Blekko Nov. 1 became the latest startup to challenge Google with a search engine that lets its users customize and refine searches to can some of the spam.
Machine-generated search engines such as Google, Yahoo and Bing take users’ queries and search for these digital needles of information in an increasingly expanding haystack of billions of Web pages.
Blekko tries a crowd-sourced approach to search results to help users better pinpoint answers. Any user may test the Blekko beta with a feature called slashtags, which group the search queries people define on Blekko within the search box.
Slashtags, which users may try here, search only the sites users want, cutting cut out spam. The tools are not unlike the hashtag feature (#) that lets Twitter users group tweets around a particular topic, such as #world series.
Users can create their own slashtags, allowing them to set up directories of information in a few vertical areas so that they can come back to them later and let other people see them.
“Use friends, experts, community or your own slashtags to slash in what you want and slash out what you don’t,” Blekko explained on its Website. Users may also search from these boxes and jump to other verticals.
Search Engine Land has the most detailed run-through of Blekko here.
Blekko CEO Rich Skrenta offered an example of a logical Blekko use on his personal blog Nov. 1.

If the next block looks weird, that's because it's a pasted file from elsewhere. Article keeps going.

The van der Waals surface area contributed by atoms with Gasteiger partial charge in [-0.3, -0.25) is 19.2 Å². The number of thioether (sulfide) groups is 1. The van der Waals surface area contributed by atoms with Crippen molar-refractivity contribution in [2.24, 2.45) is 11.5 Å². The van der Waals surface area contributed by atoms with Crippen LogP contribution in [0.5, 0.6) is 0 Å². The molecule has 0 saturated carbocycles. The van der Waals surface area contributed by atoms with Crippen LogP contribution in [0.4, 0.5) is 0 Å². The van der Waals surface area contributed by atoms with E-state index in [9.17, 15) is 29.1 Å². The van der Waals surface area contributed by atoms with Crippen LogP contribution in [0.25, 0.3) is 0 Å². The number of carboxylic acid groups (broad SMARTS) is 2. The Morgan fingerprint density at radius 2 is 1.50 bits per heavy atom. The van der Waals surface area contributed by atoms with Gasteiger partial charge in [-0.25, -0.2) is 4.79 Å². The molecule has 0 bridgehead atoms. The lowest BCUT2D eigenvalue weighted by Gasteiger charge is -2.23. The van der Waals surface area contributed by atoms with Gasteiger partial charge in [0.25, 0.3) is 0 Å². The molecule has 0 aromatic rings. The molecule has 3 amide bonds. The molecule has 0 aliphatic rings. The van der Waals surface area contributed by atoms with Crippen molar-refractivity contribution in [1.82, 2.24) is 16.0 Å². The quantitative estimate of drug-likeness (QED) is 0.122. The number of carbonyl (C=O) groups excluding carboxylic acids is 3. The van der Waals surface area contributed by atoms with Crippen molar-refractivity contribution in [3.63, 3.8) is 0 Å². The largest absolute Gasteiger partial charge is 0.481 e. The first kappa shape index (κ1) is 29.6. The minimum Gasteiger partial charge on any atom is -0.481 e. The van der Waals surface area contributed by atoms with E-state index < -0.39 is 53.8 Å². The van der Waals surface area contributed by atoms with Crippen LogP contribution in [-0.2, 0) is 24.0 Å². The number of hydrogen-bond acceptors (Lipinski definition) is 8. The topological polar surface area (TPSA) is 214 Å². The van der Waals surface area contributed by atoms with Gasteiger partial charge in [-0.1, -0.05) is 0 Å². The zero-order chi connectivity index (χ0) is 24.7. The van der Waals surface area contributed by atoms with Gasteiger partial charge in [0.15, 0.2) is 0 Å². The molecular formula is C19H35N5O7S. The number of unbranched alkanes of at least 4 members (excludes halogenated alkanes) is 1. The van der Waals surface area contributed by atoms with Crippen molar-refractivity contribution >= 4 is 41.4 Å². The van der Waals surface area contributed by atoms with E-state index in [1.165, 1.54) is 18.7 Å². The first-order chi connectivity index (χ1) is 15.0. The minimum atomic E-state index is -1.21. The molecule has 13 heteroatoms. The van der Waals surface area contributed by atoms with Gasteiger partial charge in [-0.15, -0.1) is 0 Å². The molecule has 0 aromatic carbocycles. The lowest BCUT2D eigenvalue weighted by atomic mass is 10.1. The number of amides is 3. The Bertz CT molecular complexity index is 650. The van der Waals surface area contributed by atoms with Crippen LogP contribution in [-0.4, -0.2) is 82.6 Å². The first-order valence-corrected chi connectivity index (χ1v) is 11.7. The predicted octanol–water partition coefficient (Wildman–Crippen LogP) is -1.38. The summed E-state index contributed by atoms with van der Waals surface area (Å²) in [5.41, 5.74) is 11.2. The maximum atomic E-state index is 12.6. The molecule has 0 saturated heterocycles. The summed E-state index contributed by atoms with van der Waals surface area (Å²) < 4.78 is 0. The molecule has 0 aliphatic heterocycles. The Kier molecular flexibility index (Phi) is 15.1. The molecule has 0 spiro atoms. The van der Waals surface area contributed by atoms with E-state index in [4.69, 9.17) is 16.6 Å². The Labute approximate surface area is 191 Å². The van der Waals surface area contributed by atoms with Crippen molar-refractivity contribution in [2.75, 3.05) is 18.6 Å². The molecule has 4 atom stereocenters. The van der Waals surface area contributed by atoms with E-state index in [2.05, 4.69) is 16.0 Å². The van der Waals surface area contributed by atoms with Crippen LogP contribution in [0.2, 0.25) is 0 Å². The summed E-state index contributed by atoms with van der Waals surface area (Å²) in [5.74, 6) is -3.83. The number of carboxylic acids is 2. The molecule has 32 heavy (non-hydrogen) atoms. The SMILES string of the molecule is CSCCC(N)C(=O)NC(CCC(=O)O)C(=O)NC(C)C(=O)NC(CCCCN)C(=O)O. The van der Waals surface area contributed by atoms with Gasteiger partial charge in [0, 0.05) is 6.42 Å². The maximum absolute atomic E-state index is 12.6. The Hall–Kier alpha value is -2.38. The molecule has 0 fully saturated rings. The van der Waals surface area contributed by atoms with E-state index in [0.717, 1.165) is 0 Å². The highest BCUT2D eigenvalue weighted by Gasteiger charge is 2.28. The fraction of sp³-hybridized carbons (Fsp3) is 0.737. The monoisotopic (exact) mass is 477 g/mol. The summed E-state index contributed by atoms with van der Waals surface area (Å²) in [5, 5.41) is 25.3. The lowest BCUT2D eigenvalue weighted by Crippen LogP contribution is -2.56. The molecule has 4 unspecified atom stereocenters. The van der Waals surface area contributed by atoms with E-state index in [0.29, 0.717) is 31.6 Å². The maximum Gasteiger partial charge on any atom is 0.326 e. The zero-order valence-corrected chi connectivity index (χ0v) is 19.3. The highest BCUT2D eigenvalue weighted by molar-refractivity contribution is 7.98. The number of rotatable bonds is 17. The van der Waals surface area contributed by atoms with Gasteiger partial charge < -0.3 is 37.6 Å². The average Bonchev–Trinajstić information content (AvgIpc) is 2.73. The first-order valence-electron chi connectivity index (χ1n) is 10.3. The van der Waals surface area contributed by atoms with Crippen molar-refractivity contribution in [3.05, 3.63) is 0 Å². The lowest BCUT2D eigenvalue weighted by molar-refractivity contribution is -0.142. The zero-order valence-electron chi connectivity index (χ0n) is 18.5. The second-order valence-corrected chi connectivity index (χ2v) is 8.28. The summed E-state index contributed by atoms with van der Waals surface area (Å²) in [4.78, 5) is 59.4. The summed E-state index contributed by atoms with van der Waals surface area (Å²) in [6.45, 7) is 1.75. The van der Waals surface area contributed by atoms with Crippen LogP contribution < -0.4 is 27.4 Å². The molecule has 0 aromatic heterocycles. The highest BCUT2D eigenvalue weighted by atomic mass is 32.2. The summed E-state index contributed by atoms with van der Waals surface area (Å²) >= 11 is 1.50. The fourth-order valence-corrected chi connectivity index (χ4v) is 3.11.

Skrenta was looking for a 2 percent cash-back credit card. A search for [cash back credit card] produced spammed results on Google and Bing, so he made the blekko /money tag [cash back credit card /money] with the top 100 personal finance bloggers and received great results.
Noting that search requires a lot of relevance data to help algorithms grok the billions of Web pages worldwide, Skrenta said that he wanted to use the crowd-sourced approach to make the “search engine better” instead of following Google and Bing’s lead of hiring hundreds of contractors to refine relevance data.
Blekko Has Challenges in Curated Search
“We have a vision of curated algorithmic search that brings quality back to the Web at scale, and involves the public to get there,” Skrenta wrote Nov. 1 on his personal blog.
The company is starting modestly with results in health, recipes, song lyrics, hotels, automobiles, colleges and personal finance. Skrenta suggested users try searching Blekko for “cure for headaches,” “Obama/date,” global warming/conservative,” and many more.
Blekko, which has raised $24 million in funding from angel investors including Marc Andreessen and Ron Conway, is making a bid where each year it seems one to two startups try and fail.
Google wields 66 percent market share in the United States. With Bing now powering search for Yahoo, the two command roughly 28 percent of the search market. Still, others continue to try to disrupt the current search market with no success.
In 2008, Cuil challenged Google and quickly fizzled, shutting down in September. Wowd launched in late 2009, wisely offering more customized search without the claims of being a Google killer.
Blekko is also joining an increasingly crowded market for curated Websites created in the mold of Wikipedia. Quora, for example, comprises a series of questions and answer sessions. Facebook Questions is another new service that fits in this mold.
Google also tried curated search with SearchWiki in 2008, but later ceased this effort and replaced it with starred search.
Google is, understandably, unconcerned by Blekko.
“We welcome competition that helps deliver useful information and gives people new choices,” a Google spokesperson told eWEEK.
“Having great competitors is a huge benefit to us and everyone in the search space — it makes us all work harder, and at the end of the day everyone benefits from that.”